• Pennsylvania: Here we go again. Last year, you may recall that some Pennsylvania Republicans, led by state Senate Majority Leader Dominic Pileggi, tried to push through a scheme that would award the Keystone State's electoral votes not on the basis of the popular vote (as has been done since time immemorial) but instead by congressional district. It was a naked power grab, seeing as the GOP had a free hand in drawing the state's new congressional map to its exact liking. That would have cut badly into the electoral votes Obama was sure to win, since he was always expected to carry Pennsylvania.
Now Pileggi is back with a new plan—with a twist. Instead of dividing up the state's EVs by CD, he wants to award them based on the statewide popular vote, with an extra two for the winner. As PoliticsPA's Keegan Gibson observes, that would have given Obama 12 electoral votes and Mitt Romney eight, as opposed to the 20 which all went into the president's pocket. This wouldn't have affected the national outcome, but in a tighter race, it's easy to see how it might. And seeing as Republicans haven't carried Pennsylvania since 1988, there's no question about which party this move would benefit. Hopefully, though, Pileggi's latest hijinks will go about as far as his last effort did: nowhere.
• Pres-by-CD: We have fourteen more districts for you today, including all nine from the state of Arizona. Note that for CA, IL, and IN, we've already calculated a bunch of districts, so the seats listed in parentheses only refer to those which are new in this update:
Arizona gives us a nice insight into the different trends of minority-heavy districts vs. heavily white districts. Obama saw some improvement in the two Hispanic-majority districts (Grijalva's AZ-03 and Pastor's AZ-07), including a whopping seven-point bump in the central Phoenix-based 7th (from 65 percent Obama to 72 Obama now). The other three Democratic seats held about even, with AZ-01 (Kirkpatrick) and AZ-09 (Sinema) swinging slightly towards us and AZ-02 (Barber) swinging slightly against.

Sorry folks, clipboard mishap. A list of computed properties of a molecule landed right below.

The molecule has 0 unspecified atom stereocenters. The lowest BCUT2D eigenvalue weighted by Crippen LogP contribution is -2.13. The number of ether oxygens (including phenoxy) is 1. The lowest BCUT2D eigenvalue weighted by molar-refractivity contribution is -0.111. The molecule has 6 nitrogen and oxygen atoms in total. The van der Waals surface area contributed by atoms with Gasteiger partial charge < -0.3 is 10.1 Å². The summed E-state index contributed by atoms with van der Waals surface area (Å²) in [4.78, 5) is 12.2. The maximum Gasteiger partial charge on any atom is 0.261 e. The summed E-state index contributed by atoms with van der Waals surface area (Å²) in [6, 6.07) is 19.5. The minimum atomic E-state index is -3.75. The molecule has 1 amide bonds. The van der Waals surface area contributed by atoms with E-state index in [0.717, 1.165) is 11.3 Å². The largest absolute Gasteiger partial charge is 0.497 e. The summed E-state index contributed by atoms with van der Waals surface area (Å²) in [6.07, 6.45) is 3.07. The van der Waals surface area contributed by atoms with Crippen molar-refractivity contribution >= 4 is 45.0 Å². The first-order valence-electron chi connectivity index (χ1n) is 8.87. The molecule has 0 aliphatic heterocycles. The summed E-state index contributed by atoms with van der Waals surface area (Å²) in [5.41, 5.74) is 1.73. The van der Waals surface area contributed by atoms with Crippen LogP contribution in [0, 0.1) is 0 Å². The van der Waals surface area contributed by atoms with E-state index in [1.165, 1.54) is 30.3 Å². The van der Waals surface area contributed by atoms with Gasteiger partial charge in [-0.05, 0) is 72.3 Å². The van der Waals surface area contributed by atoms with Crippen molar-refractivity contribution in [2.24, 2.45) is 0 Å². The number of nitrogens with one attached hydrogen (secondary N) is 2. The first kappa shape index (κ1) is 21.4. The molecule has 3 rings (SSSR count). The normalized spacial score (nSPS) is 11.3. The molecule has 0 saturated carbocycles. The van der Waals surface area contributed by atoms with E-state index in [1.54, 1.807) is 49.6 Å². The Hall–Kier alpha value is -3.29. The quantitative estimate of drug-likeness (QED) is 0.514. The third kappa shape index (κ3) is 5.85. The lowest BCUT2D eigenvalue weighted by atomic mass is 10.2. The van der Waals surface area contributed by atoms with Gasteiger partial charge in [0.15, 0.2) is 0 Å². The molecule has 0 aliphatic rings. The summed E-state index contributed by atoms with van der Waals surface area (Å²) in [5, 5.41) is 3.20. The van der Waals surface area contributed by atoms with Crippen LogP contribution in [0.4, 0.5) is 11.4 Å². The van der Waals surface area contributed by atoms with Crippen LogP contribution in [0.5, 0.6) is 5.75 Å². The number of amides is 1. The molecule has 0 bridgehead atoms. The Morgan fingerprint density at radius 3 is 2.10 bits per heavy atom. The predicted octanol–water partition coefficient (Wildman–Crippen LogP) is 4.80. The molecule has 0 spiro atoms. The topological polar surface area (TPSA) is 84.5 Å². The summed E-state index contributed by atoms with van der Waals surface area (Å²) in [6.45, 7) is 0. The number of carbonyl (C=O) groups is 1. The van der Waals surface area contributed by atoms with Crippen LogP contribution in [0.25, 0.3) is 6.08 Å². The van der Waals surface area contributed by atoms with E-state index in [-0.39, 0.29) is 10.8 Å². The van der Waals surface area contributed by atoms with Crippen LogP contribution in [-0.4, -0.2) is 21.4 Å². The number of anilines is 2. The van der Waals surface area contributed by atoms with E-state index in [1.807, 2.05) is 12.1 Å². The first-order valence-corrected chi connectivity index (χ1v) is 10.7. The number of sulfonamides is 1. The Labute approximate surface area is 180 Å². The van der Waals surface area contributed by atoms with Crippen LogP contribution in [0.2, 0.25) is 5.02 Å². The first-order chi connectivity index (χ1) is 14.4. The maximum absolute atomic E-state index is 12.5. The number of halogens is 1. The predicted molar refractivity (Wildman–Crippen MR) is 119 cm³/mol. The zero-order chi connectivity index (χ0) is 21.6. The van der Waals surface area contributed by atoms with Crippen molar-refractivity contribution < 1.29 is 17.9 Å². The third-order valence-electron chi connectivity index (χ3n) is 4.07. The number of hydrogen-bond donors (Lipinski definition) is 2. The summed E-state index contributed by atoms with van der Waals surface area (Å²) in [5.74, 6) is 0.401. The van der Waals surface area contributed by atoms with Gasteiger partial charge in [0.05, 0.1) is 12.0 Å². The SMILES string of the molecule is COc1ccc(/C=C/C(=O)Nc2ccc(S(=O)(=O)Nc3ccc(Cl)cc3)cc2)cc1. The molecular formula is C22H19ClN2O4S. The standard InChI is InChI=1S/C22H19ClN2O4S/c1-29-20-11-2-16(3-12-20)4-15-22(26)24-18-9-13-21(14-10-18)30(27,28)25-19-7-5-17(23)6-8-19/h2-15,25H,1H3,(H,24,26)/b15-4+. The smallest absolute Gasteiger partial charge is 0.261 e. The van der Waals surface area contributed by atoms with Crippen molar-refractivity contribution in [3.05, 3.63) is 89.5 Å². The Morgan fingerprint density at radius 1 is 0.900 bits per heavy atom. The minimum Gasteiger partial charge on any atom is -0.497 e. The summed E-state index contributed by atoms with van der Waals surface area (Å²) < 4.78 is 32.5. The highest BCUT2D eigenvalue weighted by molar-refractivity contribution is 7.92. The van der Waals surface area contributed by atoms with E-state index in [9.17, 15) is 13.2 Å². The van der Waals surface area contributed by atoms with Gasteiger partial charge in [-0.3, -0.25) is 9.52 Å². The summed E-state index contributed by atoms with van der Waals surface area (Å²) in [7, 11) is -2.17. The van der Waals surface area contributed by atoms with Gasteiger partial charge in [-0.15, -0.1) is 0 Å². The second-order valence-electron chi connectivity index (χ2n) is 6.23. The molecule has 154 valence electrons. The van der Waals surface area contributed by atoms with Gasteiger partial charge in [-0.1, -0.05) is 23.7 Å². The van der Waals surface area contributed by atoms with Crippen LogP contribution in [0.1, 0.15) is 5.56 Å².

We've also got results from California's Contra Costa County (alliteration!), which provides no surprises; both CA-11 (George Miller) and CA-15 (Eric Swalwell) remain strongly Democratic (as is characteristic of the Bay Area) at more than two-thirds Obama. On the flipside, we have two Indiana districts, both of which are solidly Republican (and represent a sizeable downturn from 2008 for the president). Also on that note is IL-15, where a combination of the ebbing of Obama's home state effect and the Republican trend in of downstate Illinois made for an 8.6 point swing away from the POTUS, the second largest swing we've calculated thus far (after UT-01). (jeffmd)